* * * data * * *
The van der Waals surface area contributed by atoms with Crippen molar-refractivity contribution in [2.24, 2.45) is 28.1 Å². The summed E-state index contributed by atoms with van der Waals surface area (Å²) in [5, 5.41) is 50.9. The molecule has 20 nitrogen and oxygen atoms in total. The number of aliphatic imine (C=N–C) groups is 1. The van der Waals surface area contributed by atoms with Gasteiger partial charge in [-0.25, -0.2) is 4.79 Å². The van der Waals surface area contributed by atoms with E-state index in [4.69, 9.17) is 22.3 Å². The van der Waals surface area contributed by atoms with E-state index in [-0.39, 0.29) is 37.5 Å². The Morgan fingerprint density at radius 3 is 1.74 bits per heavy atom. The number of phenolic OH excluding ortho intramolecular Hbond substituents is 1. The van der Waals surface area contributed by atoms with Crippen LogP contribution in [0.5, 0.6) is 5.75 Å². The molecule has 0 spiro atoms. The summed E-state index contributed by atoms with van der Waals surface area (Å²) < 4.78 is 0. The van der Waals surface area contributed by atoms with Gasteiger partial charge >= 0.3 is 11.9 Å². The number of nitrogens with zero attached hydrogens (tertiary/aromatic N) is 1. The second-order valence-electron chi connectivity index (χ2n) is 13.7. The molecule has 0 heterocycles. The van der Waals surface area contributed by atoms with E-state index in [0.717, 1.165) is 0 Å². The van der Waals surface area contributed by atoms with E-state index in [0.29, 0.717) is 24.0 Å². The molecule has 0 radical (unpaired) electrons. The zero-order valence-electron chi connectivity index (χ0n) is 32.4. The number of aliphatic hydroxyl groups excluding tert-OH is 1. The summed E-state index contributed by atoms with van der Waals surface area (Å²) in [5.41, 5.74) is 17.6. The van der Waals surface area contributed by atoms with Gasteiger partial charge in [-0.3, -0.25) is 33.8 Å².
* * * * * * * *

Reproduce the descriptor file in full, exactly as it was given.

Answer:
The van der Waals surface area contributed by atoms with Crippen molar-refractivity contribution in [2.24, 2.45) is 28.1 Å². The summed E-state index contributed by atoms with van der Waals surface area (Å²) in [5, 5.41) is 50.9. The molecule has 20 nitrogen and oxygen atoms in total. The number of aliphatic imine (C=N–C) groups is 1. The van der Waals surface area contributed by atoms with Gasteiger partial charge in [-0.25, -0.2) is 4.79 Å². The van der Waals surface area contributed by atoms with E-state index in [4.69, 9.17) is 22.3 Å². The van der Waals surface area contributed by atoms with E-state index in [-0.39, 0.29) is 37.5 Å². The Morgan fingerprint density at radius 3 is 1.74 bits per heavy atom. The number of phenolic OH excluding ortho intramolecular Hbond substituents is 1. The van der Waals surface area contributed by atoms with Crippen LogP contribution in [0.5, 0.6) is 5.75 Å². The molecule has 0 spiro atoms. The summed E-state index contributed by atoms with van der Waals surface area (Å²) < 4.78 is 0. The van der Waals surface area contributed by atoms with Gasteiger partial charge >= 0.3 is 11.9 Å². The number of nitrogens with zero attached hydrogens (tertiary/aromatic N) is 1. The second-order valence-electron chi connectivity index (χ2n) is 13.7. The molecule has 0 heterocycles. The van der Waals surface area contributed by atoms with E-state index in [0.717, 1.165) is 0 Å². The van der Waals surface area contributed by atoms with E-state index in [0.29, 0.717) is 24.0 Å². The molecule has 0 radical (unpaired) electrons. The zero-order valence-electron chi connectivity index (χ0n) is 32.4. The number of aliphatic hydroxyl groups excluding tert-OH is 1. The summed E-state index contributed by atoms with van der Waals surface area (Å²) in [5.41, 5.74) is 17.6. The van der Waals surface area contributed by atoms with Gasteiger partial charge in [-0.3, -0.25) is 33.8 Å².